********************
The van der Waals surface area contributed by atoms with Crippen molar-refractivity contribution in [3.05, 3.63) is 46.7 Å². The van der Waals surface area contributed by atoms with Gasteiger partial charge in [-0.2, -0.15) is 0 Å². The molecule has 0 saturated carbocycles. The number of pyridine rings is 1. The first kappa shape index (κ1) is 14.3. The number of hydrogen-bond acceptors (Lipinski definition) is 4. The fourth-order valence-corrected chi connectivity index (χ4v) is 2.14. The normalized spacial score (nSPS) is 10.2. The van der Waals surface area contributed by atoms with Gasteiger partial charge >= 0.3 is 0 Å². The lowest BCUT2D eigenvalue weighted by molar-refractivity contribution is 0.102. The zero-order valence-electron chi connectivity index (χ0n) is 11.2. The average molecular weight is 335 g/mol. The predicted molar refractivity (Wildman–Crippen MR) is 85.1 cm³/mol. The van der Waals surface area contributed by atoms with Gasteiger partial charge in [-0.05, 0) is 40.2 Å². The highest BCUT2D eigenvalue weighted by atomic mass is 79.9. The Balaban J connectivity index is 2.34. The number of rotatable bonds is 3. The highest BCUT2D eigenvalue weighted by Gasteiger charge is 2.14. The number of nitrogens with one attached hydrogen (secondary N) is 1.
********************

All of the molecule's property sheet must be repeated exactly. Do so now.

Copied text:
The van der Waals surface area contributed by atoms with Crippen molar-refractivity contribution in [3.05, 3.63) is 46.7 Å². The van der Waals surface area contributed by atoms with Gasteiger partial charge in [-0.2, -0.15) is 0 Å². The molecule has 0 saturated carbocycles. The number of pyridine rings is 1. The first kappa shape index (κ1) is 14.3. The number of hydrogen-bond acceptors (Lipinski definition) is 4. The fourth-order valence-corrected chi connectivity index (χ4v) is 2.14. The normalized spacial score (nSPS) is 10.2. The van der Waals surface area contributed by atoms with Gasteiger partial charge >= 0.3 is 0 Å². The lowest BCUT2D eigenvalue weighted by molar-refractivity contribution is 0.102. The zero-order valence-electron chi connectivity index (χ0n) is 11.2. The average molecular weight is 335 g/mol. The predicted molar refractivity (Wildman–Crippen MR) is 85.1 cm³/mol. The van der Waals surface area contributed by atoms with Gasteiger partial charge in [-0.05, 0) is 40.2 Å². The highest BCUT2D eigenvalue weighted by atomic mass is 79.9. The Balaban J connectivity index is 2.34. The number of rotatable bonds is 3. The highest BCUT2D eigenvalue weighted by Gasteiger charge is 2.14. The number of nitrogens with one attached hydrogen (secondary N) is 1.